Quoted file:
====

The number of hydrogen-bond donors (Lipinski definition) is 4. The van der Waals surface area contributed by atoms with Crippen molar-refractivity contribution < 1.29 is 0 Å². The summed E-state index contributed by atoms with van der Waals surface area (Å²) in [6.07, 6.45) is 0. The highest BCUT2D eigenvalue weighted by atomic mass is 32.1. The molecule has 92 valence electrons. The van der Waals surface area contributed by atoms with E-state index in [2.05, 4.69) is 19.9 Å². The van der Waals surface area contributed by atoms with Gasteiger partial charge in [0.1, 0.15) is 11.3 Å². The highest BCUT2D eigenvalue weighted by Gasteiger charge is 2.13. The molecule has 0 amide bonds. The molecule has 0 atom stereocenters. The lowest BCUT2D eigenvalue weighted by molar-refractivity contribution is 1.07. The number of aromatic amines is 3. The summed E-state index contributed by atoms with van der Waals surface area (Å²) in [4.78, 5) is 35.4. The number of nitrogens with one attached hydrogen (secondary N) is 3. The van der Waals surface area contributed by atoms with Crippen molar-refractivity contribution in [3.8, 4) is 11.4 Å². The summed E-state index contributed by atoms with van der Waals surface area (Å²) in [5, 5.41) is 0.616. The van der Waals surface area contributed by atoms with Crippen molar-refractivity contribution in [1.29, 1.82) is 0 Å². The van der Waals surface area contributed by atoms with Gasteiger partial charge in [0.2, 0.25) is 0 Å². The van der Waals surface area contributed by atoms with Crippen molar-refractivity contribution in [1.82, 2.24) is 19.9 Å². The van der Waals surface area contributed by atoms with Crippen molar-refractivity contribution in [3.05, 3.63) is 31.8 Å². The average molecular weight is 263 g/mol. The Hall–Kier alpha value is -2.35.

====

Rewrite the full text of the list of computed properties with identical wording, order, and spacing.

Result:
The number of hydrogen-bond donors (Lipinski definition) is 4. The van der Waals surface area contributed by atoms with Crippen molar-refractivity contribution < 1.29 is 0 Å². The summed E-state index contributed by atoms with van der Waals surface area (Å²) in [6.07, 6.45) is 0. The highest BCUT2D eigenvalue weighted by atomic mass is 32.1. The molecule has 92 valence electrons. The van der Waals surface area contributed by atoms with E-state index in [2.05, 4.69) is 19.9 Å². The van der Waals surface area contributed by atoms with Gasteiger partial charge in [0.1, 0.15) is 11.3 Å². The highest BCUT2D eigenvalue weighted by Gasteiger charge is 2.13. The molecule has 0 amide bonds. The molecule has 0 atom stereocenters. The lowest BCUT2D eigenvalue weighted by molar-refractivity contribution is 1.07. The number of aromatic amines is 3. The summed E-state index contributed by atoms with van der Waals surface area (Å²) in [4.78, 5) is 35.4. The number of nitrogens with one attached hydrogen (secondary N) is 3. The van der Waals surface area contributed by atoms with Crippen molar-refractivity contribution in [3.8, 4) is 11.4 Å². The summed E-state index contributed by atoms with van der Waals surface area (Å²) in [5, 5.41) is 0.616. The van der Waals surface area contributed by atoms with Crippen molar-refractivity contribution in [1.29, 1.82) is 0 Å². The van der Waals surface area contributed by atoms with Gasteiger partial charge in [0.2, 0.25) is 0 Å². The van der Waals surface area contributed by atoms with Crippen molar-refractivity contribution in [1.82, 2.24) is 19.9 Å². The van der Waals surface area contributed by atoms with Crippen molar-refractivity contribution in [3.05, 3.63) is 31.8 Å². The average molecular weight is 263 g/mol. The Hall–Kier alpha value is -2.35.